Cherry Hill on the Wentworth estate is barely 80 years old, but boasts a rich history involving royalty, American presidents and a very, very long negotiation with English Heritage. Penny Churchill reports.
As the barometer of global wealth moves inexorably from west to east, the launch onto the open market of iconic Grade II-listed Cherry Hill in Portnall Drive, Virginia Water, Surrey – at a guide price of £30 million via Knight Frank – provides the year’s first serious test of an exclusive international market currently dominated by buyers from South-East Asia.
The striking Modernist building, with its distinctive flat roof and sweeping, white-rendered elevations, curved staircase and slender, steel-framed, curved stair window, was designed by the architect Oliver Hill for Katherine Hannah Newton, whose wealth derived from her family’s important coal-mining and heavy industrial interests in the north of England.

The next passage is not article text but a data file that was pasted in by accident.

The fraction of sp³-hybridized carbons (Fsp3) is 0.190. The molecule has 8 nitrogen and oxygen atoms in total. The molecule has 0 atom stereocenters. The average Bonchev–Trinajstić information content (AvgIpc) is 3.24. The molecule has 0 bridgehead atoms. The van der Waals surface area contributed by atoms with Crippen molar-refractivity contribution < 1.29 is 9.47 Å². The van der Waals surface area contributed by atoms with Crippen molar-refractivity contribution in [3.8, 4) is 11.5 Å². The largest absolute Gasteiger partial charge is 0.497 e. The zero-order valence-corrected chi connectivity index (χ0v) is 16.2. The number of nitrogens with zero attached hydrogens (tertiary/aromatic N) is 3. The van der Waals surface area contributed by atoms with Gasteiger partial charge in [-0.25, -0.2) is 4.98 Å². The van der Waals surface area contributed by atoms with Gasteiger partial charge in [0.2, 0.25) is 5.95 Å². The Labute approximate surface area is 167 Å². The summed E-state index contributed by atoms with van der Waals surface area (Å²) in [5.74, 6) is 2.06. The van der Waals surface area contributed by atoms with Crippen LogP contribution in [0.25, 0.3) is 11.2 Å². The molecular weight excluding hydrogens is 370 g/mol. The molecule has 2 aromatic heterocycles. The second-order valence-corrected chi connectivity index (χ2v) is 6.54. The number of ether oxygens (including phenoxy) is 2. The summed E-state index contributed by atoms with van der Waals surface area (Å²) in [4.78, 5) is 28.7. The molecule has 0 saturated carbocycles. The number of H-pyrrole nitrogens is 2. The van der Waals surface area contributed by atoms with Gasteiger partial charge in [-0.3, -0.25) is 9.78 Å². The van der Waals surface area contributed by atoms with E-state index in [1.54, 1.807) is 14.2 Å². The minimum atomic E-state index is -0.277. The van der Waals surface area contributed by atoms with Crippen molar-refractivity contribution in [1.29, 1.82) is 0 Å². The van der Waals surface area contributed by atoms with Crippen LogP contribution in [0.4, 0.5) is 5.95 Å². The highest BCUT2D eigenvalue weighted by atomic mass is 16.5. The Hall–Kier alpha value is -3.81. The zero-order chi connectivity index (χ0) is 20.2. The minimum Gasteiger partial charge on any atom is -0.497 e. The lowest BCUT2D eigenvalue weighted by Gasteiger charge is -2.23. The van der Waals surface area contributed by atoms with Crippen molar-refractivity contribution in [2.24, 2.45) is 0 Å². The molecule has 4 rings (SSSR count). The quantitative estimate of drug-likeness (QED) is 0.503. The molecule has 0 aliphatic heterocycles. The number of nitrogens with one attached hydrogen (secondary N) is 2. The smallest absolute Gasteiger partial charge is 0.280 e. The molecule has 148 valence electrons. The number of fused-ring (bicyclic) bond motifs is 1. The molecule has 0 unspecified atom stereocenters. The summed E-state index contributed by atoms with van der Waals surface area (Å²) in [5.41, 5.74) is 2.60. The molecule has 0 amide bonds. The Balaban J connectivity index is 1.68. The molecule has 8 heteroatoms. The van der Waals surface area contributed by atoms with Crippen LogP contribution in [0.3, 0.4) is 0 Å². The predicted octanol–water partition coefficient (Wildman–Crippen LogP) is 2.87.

The house was originally called Holthanger – the name by which it was known when featured in Country Life in 1935 – then Southern Court and finally Cherry Hill, following its acquisition in 1958.
The buyer then was the newly appointed US ambassador to Britain, John Hay Whitney – a multi-millionaire publisher, art collector, philanthropist, investor and connoisseur of racing Thoroughbreds. He renamed the property after the exclusive Cherry Hills Country Club in Denver, Colorado, where he and Dwight D. Eisenhower often played golf, close to the President’s ‘Summer White House’.
A generous and thoughtful host, Whitney entertained lavishly – and largely at his own expense – and forged lasting friendships with the Royal Family and members of the British Establishment.